Director Jeff Wise could stand to goose the pace a bit in the first act, but nails the perfect tragicomic rhythm in the second. The actors, all ideally cast in their respective parts, are clearly enjoying the rich parts Posner has crafted for them. Their coalescence as an ensemble mirrors the commonality, even love, that exist between the characters even when they do their best to deny it. They may be at each other’s throats, but at least they’re talking. No one here spends the day tweeting or watching kitten videos on YouTube (in the one scene in which a cell phone does appear onstage it feels jarringly incongruous). The very people who appear be the bane of Vanya’s existence may, in the end, be his only path to salvation.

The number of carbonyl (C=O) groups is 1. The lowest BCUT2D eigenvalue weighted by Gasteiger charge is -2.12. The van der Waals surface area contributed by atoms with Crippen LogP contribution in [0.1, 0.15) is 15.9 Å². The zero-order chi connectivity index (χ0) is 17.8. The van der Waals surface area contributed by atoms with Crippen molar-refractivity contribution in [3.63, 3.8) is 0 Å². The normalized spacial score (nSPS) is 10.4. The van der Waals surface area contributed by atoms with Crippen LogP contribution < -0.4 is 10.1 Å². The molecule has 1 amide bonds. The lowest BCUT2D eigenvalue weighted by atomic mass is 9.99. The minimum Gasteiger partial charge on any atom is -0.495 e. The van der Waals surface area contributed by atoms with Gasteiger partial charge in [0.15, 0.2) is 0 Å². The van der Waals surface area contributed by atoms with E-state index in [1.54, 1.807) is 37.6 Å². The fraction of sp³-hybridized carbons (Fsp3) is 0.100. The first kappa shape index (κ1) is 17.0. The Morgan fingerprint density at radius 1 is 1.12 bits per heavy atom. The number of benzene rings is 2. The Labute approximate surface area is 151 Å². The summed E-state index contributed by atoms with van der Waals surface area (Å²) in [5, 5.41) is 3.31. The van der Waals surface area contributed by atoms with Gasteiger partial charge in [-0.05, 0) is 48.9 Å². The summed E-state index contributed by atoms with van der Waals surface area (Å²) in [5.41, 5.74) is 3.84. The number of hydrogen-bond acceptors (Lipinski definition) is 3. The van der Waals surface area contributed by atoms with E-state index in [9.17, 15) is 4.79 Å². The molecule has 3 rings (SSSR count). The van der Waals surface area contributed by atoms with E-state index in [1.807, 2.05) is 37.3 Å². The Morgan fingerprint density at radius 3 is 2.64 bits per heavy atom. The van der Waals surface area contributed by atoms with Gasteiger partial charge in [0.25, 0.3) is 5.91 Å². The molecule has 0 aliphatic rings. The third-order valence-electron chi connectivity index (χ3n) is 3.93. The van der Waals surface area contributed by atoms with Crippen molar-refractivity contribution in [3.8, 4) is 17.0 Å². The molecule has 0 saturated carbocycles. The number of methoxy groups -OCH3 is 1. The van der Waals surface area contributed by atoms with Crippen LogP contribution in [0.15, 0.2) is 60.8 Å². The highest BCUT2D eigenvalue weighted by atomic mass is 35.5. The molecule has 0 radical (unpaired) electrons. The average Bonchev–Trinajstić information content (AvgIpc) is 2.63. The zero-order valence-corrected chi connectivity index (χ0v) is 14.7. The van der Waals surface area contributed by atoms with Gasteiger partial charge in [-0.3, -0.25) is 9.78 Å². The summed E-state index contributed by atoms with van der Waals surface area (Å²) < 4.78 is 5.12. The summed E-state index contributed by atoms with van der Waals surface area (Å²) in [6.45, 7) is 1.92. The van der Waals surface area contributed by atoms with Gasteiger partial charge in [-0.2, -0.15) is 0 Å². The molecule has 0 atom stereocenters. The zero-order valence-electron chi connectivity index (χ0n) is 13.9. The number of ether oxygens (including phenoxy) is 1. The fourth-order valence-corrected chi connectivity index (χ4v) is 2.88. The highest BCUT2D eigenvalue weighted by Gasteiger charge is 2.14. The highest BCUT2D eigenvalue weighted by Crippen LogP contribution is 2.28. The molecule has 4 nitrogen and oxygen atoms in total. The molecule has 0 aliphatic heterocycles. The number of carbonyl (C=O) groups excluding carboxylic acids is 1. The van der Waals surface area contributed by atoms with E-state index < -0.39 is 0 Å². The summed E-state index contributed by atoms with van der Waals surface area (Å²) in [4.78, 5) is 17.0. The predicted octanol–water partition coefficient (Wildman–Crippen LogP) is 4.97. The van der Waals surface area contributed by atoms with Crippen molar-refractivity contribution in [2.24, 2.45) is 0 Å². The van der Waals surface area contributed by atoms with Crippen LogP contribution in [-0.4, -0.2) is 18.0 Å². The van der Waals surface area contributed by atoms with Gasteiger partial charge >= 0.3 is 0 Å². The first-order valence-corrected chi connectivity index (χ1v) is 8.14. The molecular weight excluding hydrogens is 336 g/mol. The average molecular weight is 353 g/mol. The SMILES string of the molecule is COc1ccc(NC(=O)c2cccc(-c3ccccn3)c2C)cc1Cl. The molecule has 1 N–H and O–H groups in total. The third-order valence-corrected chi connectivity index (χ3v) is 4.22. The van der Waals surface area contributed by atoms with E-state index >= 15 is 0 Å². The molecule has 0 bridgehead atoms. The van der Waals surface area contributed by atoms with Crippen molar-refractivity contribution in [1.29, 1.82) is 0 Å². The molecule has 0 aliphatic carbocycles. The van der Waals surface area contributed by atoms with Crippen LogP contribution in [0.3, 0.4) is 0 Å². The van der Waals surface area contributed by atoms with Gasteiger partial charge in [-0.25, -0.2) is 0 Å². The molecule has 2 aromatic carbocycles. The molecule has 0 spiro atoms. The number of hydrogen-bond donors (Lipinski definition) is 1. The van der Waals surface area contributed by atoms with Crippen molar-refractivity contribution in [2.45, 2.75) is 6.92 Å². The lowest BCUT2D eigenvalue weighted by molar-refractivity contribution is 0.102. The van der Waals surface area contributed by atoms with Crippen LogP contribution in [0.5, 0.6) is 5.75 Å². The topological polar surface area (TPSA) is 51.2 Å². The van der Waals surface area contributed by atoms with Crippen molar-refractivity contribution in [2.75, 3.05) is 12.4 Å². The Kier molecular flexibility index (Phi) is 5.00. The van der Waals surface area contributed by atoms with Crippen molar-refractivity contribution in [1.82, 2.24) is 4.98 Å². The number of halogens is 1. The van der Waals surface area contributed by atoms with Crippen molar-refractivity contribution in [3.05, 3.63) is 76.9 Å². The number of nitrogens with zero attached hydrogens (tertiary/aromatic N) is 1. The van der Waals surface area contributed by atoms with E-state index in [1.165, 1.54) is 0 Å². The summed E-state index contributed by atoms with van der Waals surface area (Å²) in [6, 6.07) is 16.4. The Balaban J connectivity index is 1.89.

Though his title couldn’t be more diametrically opposite, Posner’s message is much the same as that of another great ode to thwarted ambition, Frank Capra’s It’s a Wonderful Life: “Remember, no man is a failure who has friends.”

LIFE SUCKS continues through April 20, 2019 at The Wild Project, 195 E 3rd Street, New York City, NY 10009. Tickets:https://web.ovationtix.com